9.4.t Sparsification

The m by m proximity matrix for rn data points can be represented as a dense graph in which each node is connected to all others and the weight of the edge between any pair of nodes reflects their pairwise proximity. Although every object has some level of similarity to every other object, for most data sets, objects are highly similar to a small number of objects and weakly similar to most other objects. This property can be used to sparsify the proximity graph (matrix), by setting many of these low-similarity (high-dissimilarity) values to 0 before beginning the actual clustering process. The sparsification may be performed, for example, by breaking all links that have a similarity (dissimilarity) below (above) a specified threshold or by keeping only links to the k nearest neighbors of point. This latter approach creates what is called a k-nearest neighbor graph.

Sparsification has several beneficial effects:

Data size is reduced. The amount of data that needs to be processed to cluster the data is drastically reduced. Sparsification can often elim- inate more than 99% of the entries in a proximity matrix. As a result, the size of problems that can be handled is increased.

Clustering may work better. Sparsification techniques keep the con- nections to their nearest neighbors of an object while breaking the con- nections to more distant objects. This is in keeping with the nearest neighbor principle that the nearest neighbors of an object tend to belong to the same class (cluster) as the object itself. This reduces the impact of noise and outliers and sharpens the distinction between clusters.

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61.4 Chapter 9 Cluster Analysis: Additional Issues and Algorithms

Construct a Modified

Figure 9.15. ldeal process of clustering using sparsification.

o Graph partitioning algorithms can be used. There has been a considerable amount of work on heuristic algorithms for finding min-cut partitionings of sparse graphs, especially in the areas of parallel comput- ing and the design of integrated circuits. Sparsification of the proximity graph makes it possible to use graph partitioning algorithms for the clustering process. For example, Opossum and Chameleon use graph partitioning.

Sparsification of the proximity graph should be regarded as an initial step before the use of actual clustering algorithms. In theory, a perfect sparsifi- cation could leave the proximity matrix split into connected components cor- responding to the desired clusters, but in practice, this rarely happens. It is easy for a single edge to link two clusters or for a single cluster to be split into several disconnected subclusters. Indeed, as we shall see when we discuss Jarvis-Patrick and SNN density-based clustering, the sparse proximity graph is often modified to yield a new proximity graph. This new proximity graph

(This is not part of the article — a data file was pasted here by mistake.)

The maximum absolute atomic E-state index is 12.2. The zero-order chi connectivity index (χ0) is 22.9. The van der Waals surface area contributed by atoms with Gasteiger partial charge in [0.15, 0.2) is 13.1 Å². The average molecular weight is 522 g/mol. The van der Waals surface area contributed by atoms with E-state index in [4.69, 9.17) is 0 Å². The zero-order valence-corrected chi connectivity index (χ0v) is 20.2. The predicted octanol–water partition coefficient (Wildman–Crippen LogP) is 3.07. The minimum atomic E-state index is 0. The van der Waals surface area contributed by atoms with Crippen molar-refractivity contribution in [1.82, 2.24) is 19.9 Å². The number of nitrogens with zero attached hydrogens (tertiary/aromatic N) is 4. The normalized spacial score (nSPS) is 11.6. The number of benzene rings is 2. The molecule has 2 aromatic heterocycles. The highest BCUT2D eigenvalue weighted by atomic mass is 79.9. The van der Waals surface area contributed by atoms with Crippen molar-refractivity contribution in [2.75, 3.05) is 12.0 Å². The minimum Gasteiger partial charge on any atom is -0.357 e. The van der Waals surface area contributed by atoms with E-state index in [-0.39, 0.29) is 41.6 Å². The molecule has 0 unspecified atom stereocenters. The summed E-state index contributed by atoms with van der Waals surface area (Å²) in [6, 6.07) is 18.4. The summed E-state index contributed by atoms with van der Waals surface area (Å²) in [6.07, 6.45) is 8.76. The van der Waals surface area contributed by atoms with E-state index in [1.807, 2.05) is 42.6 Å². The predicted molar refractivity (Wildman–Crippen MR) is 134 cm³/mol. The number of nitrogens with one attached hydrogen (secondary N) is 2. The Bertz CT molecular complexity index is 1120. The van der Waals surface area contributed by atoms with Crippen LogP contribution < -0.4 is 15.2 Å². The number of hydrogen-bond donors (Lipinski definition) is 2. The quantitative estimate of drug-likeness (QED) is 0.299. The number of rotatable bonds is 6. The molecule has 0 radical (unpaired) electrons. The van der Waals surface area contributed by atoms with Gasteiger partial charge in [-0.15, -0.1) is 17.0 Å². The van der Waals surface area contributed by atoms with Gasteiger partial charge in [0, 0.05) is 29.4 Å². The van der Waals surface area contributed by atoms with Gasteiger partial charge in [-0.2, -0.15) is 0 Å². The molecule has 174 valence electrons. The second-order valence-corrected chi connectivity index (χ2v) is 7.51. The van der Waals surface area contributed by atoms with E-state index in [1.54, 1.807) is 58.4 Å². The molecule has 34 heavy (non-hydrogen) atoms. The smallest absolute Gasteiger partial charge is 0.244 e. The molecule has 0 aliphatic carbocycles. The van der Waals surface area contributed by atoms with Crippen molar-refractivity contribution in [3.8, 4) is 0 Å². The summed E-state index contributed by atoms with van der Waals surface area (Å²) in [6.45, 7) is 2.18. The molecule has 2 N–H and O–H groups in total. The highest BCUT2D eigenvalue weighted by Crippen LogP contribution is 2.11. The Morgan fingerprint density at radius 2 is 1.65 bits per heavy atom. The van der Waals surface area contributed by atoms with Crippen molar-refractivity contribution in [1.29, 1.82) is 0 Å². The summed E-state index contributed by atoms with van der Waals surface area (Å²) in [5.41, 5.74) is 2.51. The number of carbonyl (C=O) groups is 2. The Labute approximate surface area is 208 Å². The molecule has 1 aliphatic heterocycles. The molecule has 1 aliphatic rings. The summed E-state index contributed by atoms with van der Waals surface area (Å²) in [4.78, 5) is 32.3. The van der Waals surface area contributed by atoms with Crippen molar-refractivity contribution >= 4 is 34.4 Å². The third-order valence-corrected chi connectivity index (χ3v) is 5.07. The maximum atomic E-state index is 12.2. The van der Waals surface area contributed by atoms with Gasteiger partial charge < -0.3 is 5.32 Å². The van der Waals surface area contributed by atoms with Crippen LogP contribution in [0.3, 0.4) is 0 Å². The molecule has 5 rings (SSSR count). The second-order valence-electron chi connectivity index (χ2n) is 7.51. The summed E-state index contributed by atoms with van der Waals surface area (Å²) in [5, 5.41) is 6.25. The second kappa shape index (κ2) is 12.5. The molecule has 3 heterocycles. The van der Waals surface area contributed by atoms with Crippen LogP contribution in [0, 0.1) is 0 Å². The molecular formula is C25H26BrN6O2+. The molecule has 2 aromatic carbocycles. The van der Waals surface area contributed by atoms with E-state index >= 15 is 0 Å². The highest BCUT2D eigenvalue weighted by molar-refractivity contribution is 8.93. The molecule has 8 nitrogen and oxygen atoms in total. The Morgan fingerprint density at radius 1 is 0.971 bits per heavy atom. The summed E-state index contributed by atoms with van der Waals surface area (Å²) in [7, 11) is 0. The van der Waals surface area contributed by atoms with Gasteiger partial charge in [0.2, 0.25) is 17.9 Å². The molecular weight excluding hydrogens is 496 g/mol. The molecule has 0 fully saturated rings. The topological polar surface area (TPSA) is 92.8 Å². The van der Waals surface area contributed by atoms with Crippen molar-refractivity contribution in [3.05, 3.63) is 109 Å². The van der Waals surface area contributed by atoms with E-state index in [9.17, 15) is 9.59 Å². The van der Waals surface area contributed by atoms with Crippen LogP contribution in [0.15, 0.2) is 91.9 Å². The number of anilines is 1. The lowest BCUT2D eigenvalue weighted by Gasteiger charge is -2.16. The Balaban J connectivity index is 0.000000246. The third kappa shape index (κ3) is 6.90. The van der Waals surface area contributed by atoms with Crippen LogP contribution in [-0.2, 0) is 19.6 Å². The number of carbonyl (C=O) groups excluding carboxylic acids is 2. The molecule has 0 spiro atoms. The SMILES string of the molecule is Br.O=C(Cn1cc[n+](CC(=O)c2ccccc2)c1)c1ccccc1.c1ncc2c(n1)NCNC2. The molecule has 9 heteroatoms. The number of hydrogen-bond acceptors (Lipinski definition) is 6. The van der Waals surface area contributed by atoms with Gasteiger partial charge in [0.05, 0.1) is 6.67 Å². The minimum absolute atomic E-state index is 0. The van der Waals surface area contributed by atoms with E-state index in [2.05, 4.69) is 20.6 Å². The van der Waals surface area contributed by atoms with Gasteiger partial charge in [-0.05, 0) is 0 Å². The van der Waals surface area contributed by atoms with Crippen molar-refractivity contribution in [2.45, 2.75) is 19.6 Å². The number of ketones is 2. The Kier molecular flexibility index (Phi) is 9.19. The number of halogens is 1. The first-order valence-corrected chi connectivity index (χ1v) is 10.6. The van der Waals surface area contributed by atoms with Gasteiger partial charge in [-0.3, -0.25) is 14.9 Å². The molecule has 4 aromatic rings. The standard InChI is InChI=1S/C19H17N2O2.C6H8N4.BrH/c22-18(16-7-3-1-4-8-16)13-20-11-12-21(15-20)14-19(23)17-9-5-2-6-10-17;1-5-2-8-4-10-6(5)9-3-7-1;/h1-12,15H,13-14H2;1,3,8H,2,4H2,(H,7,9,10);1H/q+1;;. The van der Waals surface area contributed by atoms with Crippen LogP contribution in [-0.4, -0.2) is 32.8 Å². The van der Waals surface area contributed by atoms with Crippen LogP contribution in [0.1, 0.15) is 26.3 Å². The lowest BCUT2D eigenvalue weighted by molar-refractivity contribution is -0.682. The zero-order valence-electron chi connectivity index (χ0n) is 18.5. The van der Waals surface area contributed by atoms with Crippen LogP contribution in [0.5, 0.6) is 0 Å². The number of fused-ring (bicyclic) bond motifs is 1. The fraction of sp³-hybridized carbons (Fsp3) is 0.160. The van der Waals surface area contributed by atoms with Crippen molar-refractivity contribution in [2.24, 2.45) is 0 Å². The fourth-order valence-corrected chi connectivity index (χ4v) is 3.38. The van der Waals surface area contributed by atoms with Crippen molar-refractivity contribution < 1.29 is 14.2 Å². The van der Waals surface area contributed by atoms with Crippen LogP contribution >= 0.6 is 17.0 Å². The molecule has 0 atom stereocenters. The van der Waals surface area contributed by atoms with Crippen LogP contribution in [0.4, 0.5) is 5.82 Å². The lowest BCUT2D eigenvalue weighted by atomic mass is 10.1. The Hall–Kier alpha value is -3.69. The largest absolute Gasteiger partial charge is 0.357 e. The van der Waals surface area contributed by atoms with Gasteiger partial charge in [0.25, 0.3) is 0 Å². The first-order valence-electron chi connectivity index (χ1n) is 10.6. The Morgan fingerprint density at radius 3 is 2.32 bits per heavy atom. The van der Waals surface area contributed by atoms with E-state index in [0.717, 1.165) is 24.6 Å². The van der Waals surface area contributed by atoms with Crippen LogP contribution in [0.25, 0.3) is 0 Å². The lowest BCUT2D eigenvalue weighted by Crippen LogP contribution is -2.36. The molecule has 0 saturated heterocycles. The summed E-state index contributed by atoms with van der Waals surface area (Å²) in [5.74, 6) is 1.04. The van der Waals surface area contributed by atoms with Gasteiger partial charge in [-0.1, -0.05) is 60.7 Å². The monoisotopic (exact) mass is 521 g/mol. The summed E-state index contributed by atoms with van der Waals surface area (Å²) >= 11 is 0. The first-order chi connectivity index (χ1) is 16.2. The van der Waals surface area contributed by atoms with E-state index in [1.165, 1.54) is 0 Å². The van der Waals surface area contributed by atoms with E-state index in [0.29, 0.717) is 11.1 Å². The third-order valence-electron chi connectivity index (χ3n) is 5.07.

can again be sparsified. Clustering algorithms work with the proximity graph that is the result of all these preprocessing steps. This process is summarized in Figure 9.15.

9.4.2 Minimum Spanning T[ee (MST) Clustering

In Section 8.3, where we described agglomerative hierarchical clustering tech- niques, we mentioned that divisive hierarchical clustering algorithms also exist. We saw an example of one such technique, bisecting K-means, in Section 8.2.3. Another divisive hierarchical technique, MST, starts with the minimum span- ning tree of the proximity graph and can be viewed as an application of sparsi- fication for finding clusters. We briefly describe this algorithm. Interestingly, this algorithm also produces the same clustering as single link agglomerative clustering. See Exercise 13 on page 648.

A minimum spanning tree of a graph is a subgraph that (1) has no cycles, i.e., is a tree, (2) contains all the nodes of the graph, and (3) has the minimum total edge weight of all possible spanning trees. The terminology,



9.4 Graph-Based Clustering 615

Figure 9.16. Minimum spanning tree for a set of six two-dimensional points.